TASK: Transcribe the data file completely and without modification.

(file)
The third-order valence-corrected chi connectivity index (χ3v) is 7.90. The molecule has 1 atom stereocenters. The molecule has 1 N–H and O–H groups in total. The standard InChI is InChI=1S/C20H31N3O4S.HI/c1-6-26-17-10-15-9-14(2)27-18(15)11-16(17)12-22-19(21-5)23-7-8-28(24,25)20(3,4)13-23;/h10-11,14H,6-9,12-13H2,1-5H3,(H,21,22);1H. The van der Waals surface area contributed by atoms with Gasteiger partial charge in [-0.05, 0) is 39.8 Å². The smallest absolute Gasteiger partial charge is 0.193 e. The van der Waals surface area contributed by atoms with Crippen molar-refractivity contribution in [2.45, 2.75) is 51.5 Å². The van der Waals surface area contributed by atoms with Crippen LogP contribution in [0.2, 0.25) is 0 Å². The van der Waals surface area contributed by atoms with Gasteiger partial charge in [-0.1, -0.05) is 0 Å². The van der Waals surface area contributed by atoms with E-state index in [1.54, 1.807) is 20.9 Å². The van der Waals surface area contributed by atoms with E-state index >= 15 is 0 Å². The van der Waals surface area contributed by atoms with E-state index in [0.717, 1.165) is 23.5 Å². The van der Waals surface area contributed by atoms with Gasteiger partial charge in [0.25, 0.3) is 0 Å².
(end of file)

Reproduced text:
The third-order valence-corrected chi connectivity index (χ3v) is 7.90. The molecule has 1 atom stereocenters. The molecule has 1 N–H and O–H groups in total. The standard InChI is InChI=1S/C20H31N3O4S.HI/c1-6-26-17-10-15-9-14(2)27-18(15)11-16(17)12-22-19(21-5)23-7-8-28(24,25)20(3,4)13-23;/h10-11,14H,6-9,12-13H2,1-5H3,(H,21,22);1H. The van der Waals surface area contributed by atoms with Gasteiger partial charge in [-0.05, 0) is 39.8 Å². The smallest absolute Gasteiger partial charge is 0.193 e. The van der Waals surface area contributed by atoms with Crippen molar-refractivity contribution in [2.45, 2.75) is 51.5 Å². The van der Waals surface area contributed by atoms with Crippen LogP contribution in [0.2, 0.25) is 0 Å². The van der Waals surface area contributed by atoms with Gasteiger partial charge in [-0.1, -0.05) is 0 Å². The van der Waals surface area contributed by atoms with E-state index in [1.54, 1.807) is 20.9 Å². The van der Waals surface area contributed by atoms with E-state index >= 15 is 0 Å². The van der Waals surface area contributed by atoms with E-state index in [0.717, 1.165) is 23.5 Å². The van der Waals surface area contributed by atoms with Gasteiger partial charge in [0.25, 0.3) is 0 Å².